Impeach But Don’t Send?

John Dean’s brilliant idea: Since McConnell has already announced the result of the Senate impeachment trial to Sean Hannity on Fox News, why should the House let McConnell have a Jim Crow style show trial and thereby further embolden an already out-of-control president? Why not impeach, not send to the Senate…and keep on investigating?

Check this out:

Please read. If you think it is a good idea, share widely. Perhaps if enough people are exposed to the idea and share it with their congresspeople it will gain traction.

This is not pie-in-the-sky:

(From #tribelaw on Harvard law professor Lawrence Tribe, and advisor to the Dems is advocating for the this:
BREAKING NEWS: Schumer’s proposal to McConnell. If he rejects these reasonable ground rules & insists on a non-trial, the House should consider treating that as a breach of the Senate’s oath & withholding the Articles until the Senate reconsiders.
Here is the link to Schumer’s letter:

And John Dean has weighed in on Twitter:

Let’s add some signs impugning McConnell’s statement for tomorrow’s gatherings.

Keep to the high ground,

P.S. Seeing Hannity and McConnell together on Fox might be worth a look (but be sure to take your blood pressure meds first):

CMR has it wrong. Tell her tomorrow

“It’s a sham,” says McMorris Rodgers. With these words she dismisses the rule of law and she dismisses the democratic values with which we all were raised. With these words she tells us not to look at the facts, facts she steadfastly refuses to consider, much less discuss. McMorris Rodgers has so sold herself to Trump that she and Dan Newhouse (R, U.S. Rep, Congressional District 4, central Washington) have already signed up to be the honorary co-chairs of the Trump 2020 campaign in the state of Washington. For McMorris Rodgers it is barely inconvenient, much less impeachable, that her President conducted a shakedown of a needy foreign government for his personal political gain. For her it’s not about the rule of law, it’s about her team winning, it’s about her personal political skin–and she has the gall to dismiss impeachment for Trump’s offense as “…a process driven by politics.”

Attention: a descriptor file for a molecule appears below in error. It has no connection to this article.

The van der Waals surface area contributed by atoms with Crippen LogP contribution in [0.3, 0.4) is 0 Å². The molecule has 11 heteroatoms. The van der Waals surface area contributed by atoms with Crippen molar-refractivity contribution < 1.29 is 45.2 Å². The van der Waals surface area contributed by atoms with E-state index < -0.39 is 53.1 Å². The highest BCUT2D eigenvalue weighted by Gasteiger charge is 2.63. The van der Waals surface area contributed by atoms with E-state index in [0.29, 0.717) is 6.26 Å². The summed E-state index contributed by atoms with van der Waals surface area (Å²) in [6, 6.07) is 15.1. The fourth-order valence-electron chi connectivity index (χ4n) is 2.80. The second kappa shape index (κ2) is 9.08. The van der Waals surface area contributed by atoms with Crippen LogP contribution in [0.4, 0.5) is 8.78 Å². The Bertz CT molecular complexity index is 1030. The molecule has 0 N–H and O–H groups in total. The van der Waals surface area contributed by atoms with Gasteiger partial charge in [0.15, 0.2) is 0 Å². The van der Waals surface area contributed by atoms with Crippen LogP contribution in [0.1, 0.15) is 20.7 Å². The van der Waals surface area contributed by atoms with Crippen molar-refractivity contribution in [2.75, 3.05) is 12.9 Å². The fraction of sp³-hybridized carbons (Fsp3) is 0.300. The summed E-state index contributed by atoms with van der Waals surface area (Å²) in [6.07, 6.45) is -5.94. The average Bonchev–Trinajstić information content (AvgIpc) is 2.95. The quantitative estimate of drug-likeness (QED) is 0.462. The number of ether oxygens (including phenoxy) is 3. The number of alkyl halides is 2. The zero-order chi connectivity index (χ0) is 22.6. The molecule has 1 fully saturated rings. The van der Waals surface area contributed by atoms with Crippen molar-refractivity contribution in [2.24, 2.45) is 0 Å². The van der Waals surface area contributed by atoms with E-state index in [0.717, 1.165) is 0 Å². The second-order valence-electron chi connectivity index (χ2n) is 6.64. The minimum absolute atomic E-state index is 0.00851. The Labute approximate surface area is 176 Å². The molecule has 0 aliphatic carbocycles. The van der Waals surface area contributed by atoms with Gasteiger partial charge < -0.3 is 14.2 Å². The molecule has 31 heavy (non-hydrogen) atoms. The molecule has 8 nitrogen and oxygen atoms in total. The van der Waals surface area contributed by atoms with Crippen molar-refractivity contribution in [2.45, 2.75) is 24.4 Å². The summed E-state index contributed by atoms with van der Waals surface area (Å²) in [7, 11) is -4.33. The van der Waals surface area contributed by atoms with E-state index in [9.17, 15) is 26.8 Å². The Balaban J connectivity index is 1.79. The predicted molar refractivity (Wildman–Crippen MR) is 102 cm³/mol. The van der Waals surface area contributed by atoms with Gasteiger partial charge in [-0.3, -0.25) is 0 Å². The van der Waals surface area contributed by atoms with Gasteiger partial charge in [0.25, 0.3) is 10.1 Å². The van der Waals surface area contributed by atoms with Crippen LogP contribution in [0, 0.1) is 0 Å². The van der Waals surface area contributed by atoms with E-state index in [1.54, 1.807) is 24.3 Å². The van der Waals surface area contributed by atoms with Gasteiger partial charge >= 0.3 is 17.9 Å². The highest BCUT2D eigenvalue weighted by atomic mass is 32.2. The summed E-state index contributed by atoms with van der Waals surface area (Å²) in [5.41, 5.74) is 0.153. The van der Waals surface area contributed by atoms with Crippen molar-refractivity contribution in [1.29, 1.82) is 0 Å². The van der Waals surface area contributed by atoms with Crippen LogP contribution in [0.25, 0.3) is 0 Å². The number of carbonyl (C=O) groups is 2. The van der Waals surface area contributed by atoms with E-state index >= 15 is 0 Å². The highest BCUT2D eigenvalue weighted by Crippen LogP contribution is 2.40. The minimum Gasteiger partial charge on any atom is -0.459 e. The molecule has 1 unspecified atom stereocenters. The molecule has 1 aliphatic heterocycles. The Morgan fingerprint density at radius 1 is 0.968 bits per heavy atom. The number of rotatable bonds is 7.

As a Representative who took an oath to defend the Constitution, McMorris Rodgers is a disgrace. She is so deep in Trump’s pocket nothing will change the Nay vote on impeachment she will cast this coming Wednesday, December 18–but we dare not let her cast that vote without telling her we disapprove.

The U.S. House vote on impeachment is scheduled for Wednesday morning, December 18.

When:  Tomorrow. Tuesday, December 17 at 5:30 p.m.,  (plan to be there 15 minutes early)
Where:  Foley Federal Building, 920 W Riverside Ave, Spokane, WA 99201. This is federal property, so please do NOT bring guns, or any weapons, no drugs, alcohol, pot, etc. This is part of a national action that will include over 500 events nationwide.
Bring:  Warm clothing, a flashlight,
Signs:  If you have time bring a sign. My favorite messages are sober and non-partisan: 





If you cannot attend, please register your opinion with McMorris Rodgers’ office one more time. Here are the numbers:

Spokane Office       (509) 353-2374
Colville Office         (509) 684-3481
Walla Walla Office  (509) 529-9358
D.C. Office              (202) 225-2006

Or lodge your comment on her website at Register for her email missives. Respond to what her staffers write. Even we despair of convincing her of anything it is worth lodging our opinions.

Keep to the high ground,

Socialism v. Capitalism, What’s in the Words?